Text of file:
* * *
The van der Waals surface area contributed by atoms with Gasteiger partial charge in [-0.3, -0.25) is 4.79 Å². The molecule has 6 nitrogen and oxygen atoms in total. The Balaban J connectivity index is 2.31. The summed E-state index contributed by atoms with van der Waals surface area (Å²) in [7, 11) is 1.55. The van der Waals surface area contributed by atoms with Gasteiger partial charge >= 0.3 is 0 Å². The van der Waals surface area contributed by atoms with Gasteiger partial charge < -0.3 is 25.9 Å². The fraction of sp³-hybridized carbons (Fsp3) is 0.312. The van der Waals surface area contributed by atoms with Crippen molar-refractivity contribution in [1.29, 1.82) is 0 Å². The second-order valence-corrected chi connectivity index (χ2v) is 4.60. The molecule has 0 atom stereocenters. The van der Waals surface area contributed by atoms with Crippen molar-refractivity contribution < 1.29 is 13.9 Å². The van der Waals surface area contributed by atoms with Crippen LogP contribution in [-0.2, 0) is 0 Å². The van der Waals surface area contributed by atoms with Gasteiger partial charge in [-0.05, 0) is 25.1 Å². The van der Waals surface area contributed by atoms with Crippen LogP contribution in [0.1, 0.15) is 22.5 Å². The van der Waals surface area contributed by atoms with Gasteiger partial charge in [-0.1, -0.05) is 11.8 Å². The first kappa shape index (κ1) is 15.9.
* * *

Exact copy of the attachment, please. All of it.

The van der Waals surface area contributed by atoms with Gasteiger partial charge in [-0.3, -0.25) is 4.79 Å². The molecule has 6 nitrogen and oxygen atoms in total. The Balaban J connectivity index is 2.31. The summed E-state index contributed by atoms with van der Waals surface area (Å²) in [7, 11) is 1.55. The van der Waals surface area contributed by atoms with Gasteiger partial charge >= 0.3 is 0 Å². The van der Waals surface area contributed by atoms with Gasteiger partial charge < -0.3 is 25.9 Å². The fraction of sp³-hybridized carbons (Fsp3) is 0.312. The van der Waals surface area contributed by atoms with Crippen molar-refractivity contribution in [1.29, 1.82) is 0 Å². The second-order valence-corrected chi connectivity index (χ2v) is 4.60. The molecule has 0 atom stereocenters. The van der Waals surface area contributed by atoms with Crippen molar-refractivity contribution < 1.29 is 13.9 Å². The van der Waals surface area contributed by atoms with Crippen LogP contribution in [-0.2, 0) is 0 Å². The van der Waals surface area contributed by atoms with Gasteiger partial charge in [-0.05, 0) is 25.1 Å². The van der Waals surface area contributed by atoms with Crippen LogP contribution in [0.1, 0.15) is 22.5 Å². The van der Waals surface area contributed by atoms with Gasteiger partial charge in [-0.1, -0.05) is 11.8 Å². The first kappa shape index (κ1) is 15.9.